Limestone dissolution rates in karst environments, 2000,
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Dreybrodt W. , Eisenlohr L.
The removal of limestone from the bedrock at the surface and below ground by CO2-containing aqueous solutions sculptures karst landscapes and complex karst aquifers. To understand the evolution of such karstic features requires the knowledge of dissolution rates under various hydrogeological conditions. These rates are controlled by several complex mechanisms: 1) The rate equations of Plummer et al. (1978), from which surface reaction rates can be obtained when the concentrations of reacting species at the surface are known. 2) The slow reaction of CO2 to H+ and HCO3, which provides the H+ ion for converting carbonate to bicarbonate ions. 3) Mass transport by diffusion, either in laminar or turbulent flow. 4) Inhibition of surface reaction rates by the presence of impurities in natural carbonate minerals. 5) Open- or closed-system conditions with respect to CO2, under which dissolutional removal of limestone is active. Depending on the actual conditions each of these processes can greatly effect dissolution rates. This paper addresses these problems and provides data, which can be used to obtain realistic dissolution rates, when solutions flow laminarly in narrow fractures, but also for turbulent flow in large conduits, and a variety of other different hydrogeological conditions. These data are also necessary as input for modeling the evolution of karst.

Dispersion, retardation and scale effect in tracer breakthrough curves in karst conduits, 2001,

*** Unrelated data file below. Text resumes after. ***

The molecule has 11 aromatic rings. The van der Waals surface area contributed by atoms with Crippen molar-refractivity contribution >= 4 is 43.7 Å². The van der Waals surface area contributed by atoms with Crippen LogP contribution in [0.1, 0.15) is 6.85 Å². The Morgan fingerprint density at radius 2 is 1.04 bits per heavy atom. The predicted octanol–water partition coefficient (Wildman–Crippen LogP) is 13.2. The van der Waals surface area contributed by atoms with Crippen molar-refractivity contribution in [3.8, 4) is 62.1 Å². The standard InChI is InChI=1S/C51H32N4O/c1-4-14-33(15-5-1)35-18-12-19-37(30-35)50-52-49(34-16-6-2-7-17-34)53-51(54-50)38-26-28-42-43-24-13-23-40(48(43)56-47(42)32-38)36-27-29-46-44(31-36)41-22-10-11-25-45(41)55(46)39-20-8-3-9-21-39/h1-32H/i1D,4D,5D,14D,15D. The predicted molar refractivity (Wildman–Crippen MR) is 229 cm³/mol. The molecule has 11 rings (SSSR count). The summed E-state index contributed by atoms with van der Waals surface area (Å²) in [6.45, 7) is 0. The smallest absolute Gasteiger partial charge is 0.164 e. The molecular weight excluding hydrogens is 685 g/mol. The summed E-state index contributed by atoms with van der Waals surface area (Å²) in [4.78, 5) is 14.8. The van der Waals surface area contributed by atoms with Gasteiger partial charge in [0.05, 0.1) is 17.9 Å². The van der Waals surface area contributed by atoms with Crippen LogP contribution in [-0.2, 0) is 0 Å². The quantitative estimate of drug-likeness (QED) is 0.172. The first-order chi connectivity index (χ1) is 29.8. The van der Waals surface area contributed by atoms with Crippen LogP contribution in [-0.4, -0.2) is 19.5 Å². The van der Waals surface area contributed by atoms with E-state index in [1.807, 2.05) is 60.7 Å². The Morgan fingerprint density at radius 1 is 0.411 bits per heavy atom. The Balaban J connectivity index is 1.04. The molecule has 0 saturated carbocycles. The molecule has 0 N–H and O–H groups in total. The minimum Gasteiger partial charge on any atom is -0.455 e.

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Hauns M. , Jeannin P. Y. , Atteia O. ,
Characteristics of tracer breakthrough curves in karst conduits are examined and compared to results generated using well known equations applied to porous media. The equations of the turbulent dispersion lead to a transport equation similar to the classical advection-dispersion equation for porous media with a slightly different meaning for the dispersion and advection terms. For investigations at the meter length scale, we used a three-dimensional (3-D) computational fluid dynamics (CFD) code to simulate tracer transport in several conduit geometries. The simulations show that turbulent dispersion can be considered as Fickian at a meter length scale of observation and that turbulent dispersivity depends linearly on the average flow velocity in the range of observed velocities. The simulations show that pools induce retardation (tailing of the breakthrough curve) due to flow reversal in eddies. Retardation has a complex relationship with the pool dimensions. Irregularity of the conduit cross-section along the investigated section clearly produces retardation. This is obvious at the meter length scale but may still be visible 10(3) m downstream from the injection point. A transfer function ('black box') approach is used for upscaling from a meter to a 10(3) m length scale. Before applying it to natural examples, the transfer function approach is tested by using the 3-D CFD code and appears to perform well. Several tests, based on numerical, laboratory and held experiments, of conduit segments which includes various dispersive features indicate that retardation tends to be transformed to symmetrical dispersion with distance. At large scale it appears that the dominant dispersion factor is the irregularity of the conduit geometry, which produces an increase in dispersivity with distance ('scale effect'), similar to that observed in porous media. In conclusion this suggests that retardation and high dispersion provide evidence of an irregular conduit, including either numerous dispersive features or large-scale ones (pools for example). Conversely no retardation and moderate dispersion (close to 0.012 m) must result from turbulent Row through a smooth conduit. (C) 2001 Elsevier Science B.V. All rights reserved